“Beloved, I beg you as sojourners and pilgrims, abstain from fleshly lusts which war against the soul, having your conduct honorable among the Gentiles, that when they speak against you as evildoers, they may, by your good works which they observe, glorify God in the day of visitation” (1 Peter 2:11,12).
I am packing again. This is my last night in Khulna, Bangladesh, for this trip, and I am getting ready to begin a month of almost constant travel. I will be in three countries and well over a dozen cities, towns, and villages over the next four-plus weeks. After that I will start back for the U.S.A.
Over the past fifteen years this has increasingly become the nature of my life. Sometimes I think the phrases more relevant to me are “culture shock” and “jet lag.” My wife accuses me of stopping off at home only to get my laundry done. I have come to know the status “sojourner and pilgrim” rather up close and personal.
But that is actually true of all Christians. We are wanderers in a strange land that is not our home, here just for a short time and always traveling. Peter makes a particularly appropriate application of this concept. Travelers do not have the same status or privilege as residents, nor do they have the same priorities or “agendas.” What is appropriate behavior for a citizen may be very inappropriate for a visitor. Areas with large tourist appeal demonstrate this dualism. There are the sections where the strangers go and do their recreation and sight-seeing. Then there are the neighborhoods and shops which are intended for the permanent residents. Often tourists are not only not encouraged to visit these areas, they are actively discouraged.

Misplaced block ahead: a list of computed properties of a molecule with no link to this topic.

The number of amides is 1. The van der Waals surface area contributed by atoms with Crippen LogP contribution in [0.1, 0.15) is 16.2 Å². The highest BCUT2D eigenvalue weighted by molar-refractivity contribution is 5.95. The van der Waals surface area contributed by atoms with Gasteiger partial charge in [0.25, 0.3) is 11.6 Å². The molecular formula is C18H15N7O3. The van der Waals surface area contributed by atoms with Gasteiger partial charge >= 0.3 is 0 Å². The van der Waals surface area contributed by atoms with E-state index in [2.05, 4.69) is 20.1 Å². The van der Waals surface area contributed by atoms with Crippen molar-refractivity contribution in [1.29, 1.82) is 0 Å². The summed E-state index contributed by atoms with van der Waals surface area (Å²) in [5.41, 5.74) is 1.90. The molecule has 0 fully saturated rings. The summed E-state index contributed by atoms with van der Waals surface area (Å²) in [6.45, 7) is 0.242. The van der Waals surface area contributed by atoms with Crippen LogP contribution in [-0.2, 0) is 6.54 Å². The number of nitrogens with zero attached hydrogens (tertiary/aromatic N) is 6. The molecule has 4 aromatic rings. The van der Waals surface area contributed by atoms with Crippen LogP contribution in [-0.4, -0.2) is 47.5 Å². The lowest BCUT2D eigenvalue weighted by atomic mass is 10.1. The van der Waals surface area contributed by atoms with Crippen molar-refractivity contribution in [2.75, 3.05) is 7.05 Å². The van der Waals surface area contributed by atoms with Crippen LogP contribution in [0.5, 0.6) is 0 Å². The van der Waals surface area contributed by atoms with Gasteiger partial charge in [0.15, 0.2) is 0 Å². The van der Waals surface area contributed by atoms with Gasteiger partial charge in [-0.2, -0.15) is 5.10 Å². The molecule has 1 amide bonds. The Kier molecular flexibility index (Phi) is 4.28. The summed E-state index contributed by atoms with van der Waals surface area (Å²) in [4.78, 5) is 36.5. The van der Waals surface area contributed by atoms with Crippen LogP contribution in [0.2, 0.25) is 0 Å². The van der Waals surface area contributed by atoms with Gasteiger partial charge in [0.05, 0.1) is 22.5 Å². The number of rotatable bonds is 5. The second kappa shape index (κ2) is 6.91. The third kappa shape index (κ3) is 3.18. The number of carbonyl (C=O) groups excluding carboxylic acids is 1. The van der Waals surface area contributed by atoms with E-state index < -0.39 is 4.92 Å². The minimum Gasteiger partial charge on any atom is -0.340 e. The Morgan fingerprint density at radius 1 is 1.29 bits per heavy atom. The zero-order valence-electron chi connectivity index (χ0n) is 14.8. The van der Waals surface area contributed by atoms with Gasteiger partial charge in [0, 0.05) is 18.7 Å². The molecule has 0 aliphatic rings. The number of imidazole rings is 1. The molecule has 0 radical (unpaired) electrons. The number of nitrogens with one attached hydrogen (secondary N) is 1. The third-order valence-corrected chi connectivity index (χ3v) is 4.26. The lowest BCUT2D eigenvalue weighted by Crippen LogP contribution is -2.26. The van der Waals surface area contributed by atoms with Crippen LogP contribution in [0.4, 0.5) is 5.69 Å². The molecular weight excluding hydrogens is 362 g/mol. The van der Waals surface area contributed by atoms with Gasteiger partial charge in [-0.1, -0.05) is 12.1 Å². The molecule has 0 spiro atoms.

Peter compares Christians to tourists, and unbelievers to permanent residents. To them, sin (the indulgence of fleshly lusts) is natural and to be expected. It is the province of the worldly man, whose goals and desires are focused entirely on the physical creation. It has no appeal, however, to the spiritual traveler who is just “passing through.” It does not help him to obtain his goals. It does not satisfy his desires. He has no connection with sin or sinful lust. He does not belong in that territory.
The traveler, however, often brings outside news, attitudes, and progress to the places he visits. The homebound citizen is exposed, through him, to different goals and desires. So Christians bring a new and radical way of life to those bound to the ways of this world. By observing our faith and the joy, peace, and righteousness which we possess, God will be glorified among them. That is, they may come to share faith, and joy, and righteousness. Then they too become strangers in their old country, but citizens and residents of ours.
Christians are wanderers in a strange land that is not home, here just for a short time and always traveling.